Dec. 1, 2010

The Cost of Defense

In his editorial “Security Isn’t Cheap” Adam J. Hebert cites the work of the Sustainable Defense Task Force as a case in point of critics of Pentagon spending recommending cuts “without credible analysis of strategy or requirements” [November, p. 2]. As a member of the task force, I differ over the credibility of our analysis. But let me speak to where I agree with Mr. Hebert: “Security is not cheap.”

In fact, it is extremely expensive. When the country is hit with a financial disaster, we owe it to the country and our military to re-examine our national security strategy and make sure priorities are clear and that our military investments are cost-effective. In the last 12 years of Pentagon budgets, the planning has proceeded as though there is no resource constraint. Unfortunately, that is true of the last QDR as well. Those days are clearly over —Secretary Gates has said as much.

“A well-trained, well-equipped, professional military is not cheap. If the nation wants it to cost less, the nation will probably have to ask it to do less.” Exactly. Since the end of the Cold War the US military has steadily advanced its global reach and engagement. Missions have proliferated, including many that should be done by civilians in the State Department and other agencies. Significant numbers of US troops still remain in Europe, even though there is no military threat to Europe that allies can’t handle. The most important take-away lesson from the wars in Iraq and Afghanistan is that long, low-intensity land wars are not cost-effective uses of US military power and should be avoided whenever possible. Hopefully we can all agree there should never again be such a “war of choice.”

“There are certainly ways to reduce defense spending.” Yes, and one that will save around $45 billion in Air Force modernization accounts is available in a choice about how to modernize the fighter fleet. The Air Force has decided to replace its aging F-16s with just about the most expensive new fighter one can dream up, the F-35. In today’s fiscal environment, either the Air Force will end up with a lot fewer of these planes than planned, or they will choose to get ahead of the budget crunch coming and modernize with new block versions of the still best-of-class F-16s and limit the buy of F-35s this decade to a few squadrons for high-intensity air-superiority missions. If serious air competition emerges a decade from now we can then roll out production of F-35s, presumably much improved with 10 years or more of further fighter development.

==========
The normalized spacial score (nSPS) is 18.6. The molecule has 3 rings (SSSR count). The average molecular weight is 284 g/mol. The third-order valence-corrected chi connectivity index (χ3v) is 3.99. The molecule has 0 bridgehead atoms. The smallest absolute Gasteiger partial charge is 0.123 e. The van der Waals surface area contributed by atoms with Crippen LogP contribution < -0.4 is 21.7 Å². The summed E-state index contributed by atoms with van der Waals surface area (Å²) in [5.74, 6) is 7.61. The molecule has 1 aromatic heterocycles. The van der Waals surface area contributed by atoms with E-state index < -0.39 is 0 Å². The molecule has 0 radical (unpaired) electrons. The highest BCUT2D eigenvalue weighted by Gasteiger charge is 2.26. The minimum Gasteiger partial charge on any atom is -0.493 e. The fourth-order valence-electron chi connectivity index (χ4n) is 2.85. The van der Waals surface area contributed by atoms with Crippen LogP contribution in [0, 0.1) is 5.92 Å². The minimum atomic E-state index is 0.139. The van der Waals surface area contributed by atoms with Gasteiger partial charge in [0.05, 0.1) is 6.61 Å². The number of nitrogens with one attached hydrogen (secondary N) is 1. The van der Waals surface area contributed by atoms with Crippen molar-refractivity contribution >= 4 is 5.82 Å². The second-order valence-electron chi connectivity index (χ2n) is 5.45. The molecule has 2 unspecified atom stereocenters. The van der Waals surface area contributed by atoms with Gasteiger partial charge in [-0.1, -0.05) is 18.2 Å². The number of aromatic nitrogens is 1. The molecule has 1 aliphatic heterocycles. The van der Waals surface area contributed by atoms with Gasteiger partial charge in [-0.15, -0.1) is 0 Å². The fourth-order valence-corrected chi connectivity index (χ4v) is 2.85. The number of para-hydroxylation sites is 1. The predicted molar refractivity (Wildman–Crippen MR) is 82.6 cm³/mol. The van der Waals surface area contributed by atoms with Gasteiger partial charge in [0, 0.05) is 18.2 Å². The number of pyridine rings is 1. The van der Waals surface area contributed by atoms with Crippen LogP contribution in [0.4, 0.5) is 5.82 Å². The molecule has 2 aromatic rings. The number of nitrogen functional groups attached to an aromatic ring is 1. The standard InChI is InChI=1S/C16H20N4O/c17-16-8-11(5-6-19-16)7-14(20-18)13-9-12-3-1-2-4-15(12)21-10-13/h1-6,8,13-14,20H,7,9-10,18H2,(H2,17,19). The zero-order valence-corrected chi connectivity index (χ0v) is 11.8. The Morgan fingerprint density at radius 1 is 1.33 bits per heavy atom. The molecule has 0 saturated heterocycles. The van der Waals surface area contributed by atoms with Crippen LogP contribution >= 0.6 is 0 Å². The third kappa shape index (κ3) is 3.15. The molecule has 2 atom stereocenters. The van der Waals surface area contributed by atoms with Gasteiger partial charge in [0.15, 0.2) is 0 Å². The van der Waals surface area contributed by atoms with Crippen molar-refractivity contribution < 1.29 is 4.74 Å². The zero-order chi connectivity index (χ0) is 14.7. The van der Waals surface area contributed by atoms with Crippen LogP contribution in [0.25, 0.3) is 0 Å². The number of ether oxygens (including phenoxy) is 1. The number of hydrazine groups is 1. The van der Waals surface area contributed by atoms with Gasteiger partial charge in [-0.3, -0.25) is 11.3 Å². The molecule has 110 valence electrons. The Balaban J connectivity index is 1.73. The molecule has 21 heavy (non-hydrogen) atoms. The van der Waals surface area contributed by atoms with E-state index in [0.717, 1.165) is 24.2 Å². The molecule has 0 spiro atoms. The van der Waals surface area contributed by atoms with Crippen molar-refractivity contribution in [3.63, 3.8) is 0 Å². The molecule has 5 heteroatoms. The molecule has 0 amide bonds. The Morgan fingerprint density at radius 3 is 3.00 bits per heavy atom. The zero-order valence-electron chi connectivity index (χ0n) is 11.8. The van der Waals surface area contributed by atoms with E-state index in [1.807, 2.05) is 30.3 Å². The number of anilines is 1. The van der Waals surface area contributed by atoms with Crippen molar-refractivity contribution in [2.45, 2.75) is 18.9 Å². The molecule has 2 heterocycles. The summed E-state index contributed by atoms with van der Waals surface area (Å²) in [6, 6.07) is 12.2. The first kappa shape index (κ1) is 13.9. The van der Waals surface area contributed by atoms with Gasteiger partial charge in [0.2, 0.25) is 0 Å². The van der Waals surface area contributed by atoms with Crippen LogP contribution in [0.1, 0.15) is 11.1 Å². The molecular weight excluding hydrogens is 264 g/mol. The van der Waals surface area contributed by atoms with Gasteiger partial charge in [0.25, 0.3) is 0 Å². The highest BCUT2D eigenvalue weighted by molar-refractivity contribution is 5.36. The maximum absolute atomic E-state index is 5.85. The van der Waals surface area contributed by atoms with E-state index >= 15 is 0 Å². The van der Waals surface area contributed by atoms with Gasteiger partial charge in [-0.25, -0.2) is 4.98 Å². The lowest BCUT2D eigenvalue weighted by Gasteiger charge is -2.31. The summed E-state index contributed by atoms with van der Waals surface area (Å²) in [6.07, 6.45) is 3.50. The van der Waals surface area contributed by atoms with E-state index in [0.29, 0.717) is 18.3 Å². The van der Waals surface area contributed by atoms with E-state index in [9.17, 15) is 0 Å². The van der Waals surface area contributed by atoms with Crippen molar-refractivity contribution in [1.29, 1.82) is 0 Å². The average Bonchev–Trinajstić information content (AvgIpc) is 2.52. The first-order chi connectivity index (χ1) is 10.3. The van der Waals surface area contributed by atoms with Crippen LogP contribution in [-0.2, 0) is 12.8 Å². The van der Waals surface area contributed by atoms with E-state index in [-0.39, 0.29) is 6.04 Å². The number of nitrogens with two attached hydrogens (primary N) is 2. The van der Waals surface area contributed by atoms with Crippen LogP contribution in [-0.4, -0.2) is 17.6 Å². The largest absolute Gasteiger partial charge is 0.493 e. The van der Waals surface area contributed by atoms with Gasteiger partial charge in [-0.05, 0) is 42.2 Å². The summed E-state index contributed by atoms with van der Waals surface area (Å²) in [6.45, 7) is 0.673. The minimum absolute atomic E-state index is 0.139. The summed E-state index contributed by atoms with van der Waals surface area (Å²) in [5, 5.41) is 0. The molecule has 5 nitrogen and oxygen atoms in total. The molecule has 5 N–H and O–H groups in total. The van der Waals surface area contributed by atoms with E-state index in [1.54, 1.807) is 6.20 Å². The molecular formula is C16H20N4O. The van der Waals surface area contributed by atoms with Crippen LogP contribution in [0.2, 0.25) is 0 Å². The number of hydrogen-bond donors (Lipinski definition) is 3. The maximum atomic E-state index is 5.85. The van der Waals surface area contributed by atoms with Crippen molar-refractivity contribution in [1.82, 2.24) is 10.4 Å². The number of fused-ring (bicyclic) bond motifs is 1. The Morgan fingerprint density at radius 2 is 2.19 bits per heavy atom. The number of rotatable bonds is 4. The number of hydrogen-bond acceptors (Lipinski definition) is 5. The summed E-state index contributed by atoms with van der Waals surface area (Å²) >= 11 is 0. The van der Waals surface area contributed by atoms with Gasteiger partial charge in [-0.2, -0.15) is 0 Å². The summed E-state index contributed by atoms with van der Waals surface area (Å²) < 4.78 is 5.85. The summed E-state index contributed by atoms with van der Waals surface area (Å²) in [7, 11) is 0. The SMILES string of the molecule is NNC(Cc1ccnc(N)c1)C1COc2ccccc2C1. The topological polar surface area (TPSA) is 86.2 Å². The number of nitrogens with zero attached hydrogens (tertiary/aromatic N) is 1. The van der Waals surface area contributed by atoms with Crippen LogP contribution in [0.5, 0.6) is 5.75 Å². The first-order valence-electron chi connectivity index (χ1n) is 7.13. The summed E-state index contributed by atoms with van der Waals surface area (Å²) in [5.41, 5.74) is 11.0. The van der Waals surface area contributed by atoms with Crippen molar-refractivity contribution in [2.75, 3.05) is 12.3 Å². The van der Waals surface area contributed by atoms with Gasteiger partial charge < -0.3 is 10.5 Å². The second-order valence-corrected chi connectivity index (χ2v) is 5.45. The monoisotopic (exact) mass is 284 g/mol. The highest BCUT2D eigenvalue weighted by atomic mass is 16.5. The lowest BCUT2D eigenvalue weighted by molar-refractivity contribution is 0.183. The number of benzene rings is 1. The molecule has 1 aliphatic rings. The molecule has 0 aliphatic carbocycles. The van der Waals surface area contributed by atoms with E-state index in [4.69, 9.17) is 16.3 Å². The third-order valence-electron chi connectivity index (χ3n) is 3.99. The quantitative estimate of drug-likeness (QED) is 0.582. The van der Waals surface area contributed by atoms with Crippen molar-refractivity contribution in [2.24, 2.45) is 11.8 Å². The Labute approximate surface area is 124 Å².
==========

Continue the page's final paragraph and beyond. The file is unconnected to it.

Charles Knight

Project on Defense Alternatives

Cambridge, Mass.

Weapons in Laos

John Correll’s story on the Medal of Honor posthumously presented was a great piece. However, I would like to clarify and add to the record [“Etchberger, Medal of Honor,” November, p. 42].

In 1966, ’67, and ’68, I was a major on detail to the CIA in Laos and served as the chief of tactical air ops. During this time, our agency officers and their irregular troops were engaged in countless combat operations, a great number of which were supported by USAF forces.

None was more tragic or frustrating than the fight for Lima Site 85, Phou Pha Thi. I was the CIA staff officer given the overall responsibility for the defense of the site.

I feel compelled to point out that the US ambassador, William Sullivan, NEVER concurred in arming the “sheep dipped” Air Force radar technicians who were located deep in enemy territory. All this despite numerous face-to-face requests by the chief of station, Ted Shackley, deceased in 2002, and myself.

In November 1967, I decided to defy this unreasonable denial and drew 40 M16s and ammo from the Air Force 7/13th supply facility on a hand receipt and issued them to the Heavy Green project along with four CIA-owned Browning 9 mm side arms and ammo, plus a large number of frag grenades. The agency had no M16s in stock, but we reasoned that these airmen had at least some familiarity with this weapon during basic training. Therefore, I had to get assistance from 7/13 AF, and the officer in charge, Maj. Gen. [William C. Lindley Jr.], agreed.

The CIA case officers at Site 85 were then instructed to conduct as much training with the radar guys as time permitted. Neither the ambassador nor his staff were ever informed. My agency bosses were witting but maintained secrecy, i.e., plausible deniability.

Additionally, we made a number of requests to permit the embedding of at least a small number of US Army Special Forces combat veterans from MACV SOG in South Vietnam. Such “stiffeners” could have made a great difference in the coming fight. This, too, was always denied, according to Sullivan, because of the 1962 Geneva Accords on Neutrality in Laos—an enormous joke since the enemy blatantly disregarded these strictures.

Col. (Ret.) Gerald Clayton, the Heavy Green unit commander, lives in Florida and can verify this information. The whole sorry story is chronicled in my old book, Honored & Betrayed (published 1992), Chapter 6, and is the only accurate record known to me that lays out what our brave USAF troops manning Site 85 had to battle against. A number of other pieces have been written, including official USAF Project Checo reports. But CIA officials who had the actual responsibility for defense of the site were never interviewed—thus the less-than-complete historical accounts. Therefore, I recommend you look up my old book and read the rest of the story. There are a lot of lessons there.